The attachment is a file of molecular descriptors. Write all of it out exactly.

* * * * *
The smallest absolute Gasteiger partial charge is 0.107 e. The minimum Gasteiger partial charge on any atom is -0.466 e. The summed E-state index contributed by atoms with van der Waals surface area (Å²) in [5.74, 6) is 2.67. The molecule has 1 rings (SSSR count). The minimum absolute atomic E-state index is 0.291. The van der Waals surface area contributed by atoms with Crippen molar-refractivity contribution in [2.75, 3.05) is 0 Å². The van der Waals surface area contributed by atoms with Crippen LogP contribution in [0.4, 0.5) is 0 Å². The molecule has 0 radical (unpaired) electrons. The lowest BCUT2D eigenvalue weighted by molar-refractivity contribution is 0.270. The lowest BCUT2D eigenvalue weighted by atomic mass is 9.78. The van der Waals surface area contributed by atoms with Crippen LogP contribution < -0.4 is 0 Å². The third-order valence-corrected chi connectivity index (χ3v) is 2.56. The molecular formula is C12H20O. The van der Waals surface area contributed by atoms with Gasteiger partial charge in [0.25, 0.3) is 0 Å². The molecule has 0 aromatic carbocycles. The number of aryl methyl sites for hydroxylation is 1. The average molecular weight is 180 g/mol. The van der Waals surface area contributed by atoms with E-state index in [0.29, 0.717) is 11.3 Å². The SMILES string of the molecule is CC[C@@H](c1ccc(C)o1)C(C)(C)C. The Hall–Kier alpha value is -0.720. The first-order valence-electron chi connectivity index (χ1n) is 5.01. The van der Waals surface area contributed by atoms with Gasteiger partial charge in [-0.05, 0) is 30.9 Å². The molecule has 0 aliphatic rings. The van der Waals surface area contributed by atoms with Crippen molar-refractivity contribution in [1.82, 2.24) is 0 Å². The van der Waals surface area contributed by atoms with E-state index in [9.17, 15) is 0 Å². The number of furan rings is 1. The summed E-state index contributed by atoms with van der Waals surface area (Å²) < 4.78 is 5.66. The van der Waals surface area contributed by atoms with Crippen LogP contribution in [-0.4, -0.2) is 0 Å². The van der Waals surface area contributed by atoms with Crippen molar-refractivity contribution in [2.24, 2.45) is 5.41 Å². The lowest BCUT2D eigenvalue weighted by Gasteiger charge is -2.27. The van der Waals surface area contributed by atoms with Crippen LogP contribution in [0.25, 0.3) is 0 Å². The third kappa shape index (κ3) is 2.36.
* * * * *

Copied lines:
The smallest absolute Gasteiger partial charge is 0.107 e. The minimum Gasteiger partial charge on any atom is -0.466 e. The summed E-state index contributed by atoms with van der Waals surface area (Å²) in [5.74, 6) is 2.67. The molecule has 1 rings (SSSR count). The minimum absolute atomic E-state index is 0.291. The van der Waals surface area contributed by atoms with Crippen molar-refractivity contribution in [2.75, 3.05) is 0 Å². The van der Waals surface area contributed by atoms with Crippen LogP contribution in [0.4, 0.5) is 0 Å². The molecule has 0 radical (unpaired) electrons. The lowest BCUT2D eigenvalue weighted by molar-refractivity contribution is 0.270. The lowest BCUT2D eigenvalue weighted by atomic mass is 9.78. The van der Waals surface area contributed by atoms with Crippen LogP contribution < -0.4 is 0 Å². The third-order valence-corrected chi connectivity index (χ3v) is 2.56. The molecular formula is C12H20O. The van der Waals surface area contributed by atoms with Gasteiger partial charge in [0.25, 0.3) is 0 Å². The molecule has 0 aromatic carbocycles. The number of aryl methyl sites for hydroxylation is 1. The average molecular weight is 180 g/mol. The van der Waals surface area contributed by atoms with E-state index in [0.29, 0.717) is 11.3 Å². The SMILES string of the molecule is CC[C@@H](c1ccc(C)o1)C(C)(C)C. The Hall–Kier alpha value is -0.720. The first-order valence-electron chi connectivity index (χ1n) is 5.01. The van der Waals surface area contributed by atoms with Gasteiger partial charge in [-0.05, 0) is 30.9 Å². The molecule has 0 aliphatic rings. The van der Waals surface area contributed by atoms with Crippen molar-refractivity contribution in [1.82, 2.24) is 0 Å². The van der Waals surface area contributed by atoms with E-state index in [9.17, 15) is 0 Å². The number of furan rings is 1. The summed E-state index contributed by atoms with van der Waals surface area (Å²) < 4.78 is 5.66. The van der Waals surface area contributed by atoms with Crippen LogP contribution in [-0.4, -0.2) is 0 Å². The van der Waals surface area contributed by atoms with Crippen molar-refractivity contribution in [2.24, 2.45) is 5.41 Å². The lowest BCUT2D eigenvalue weighted by Gasteiger charge is -2.27. The van der Waals surface area contributed by atoms with Crippen LogP contribution in [0.25, 0.3) is 0 Å². The third kappa shape index (κ3) is 2.36.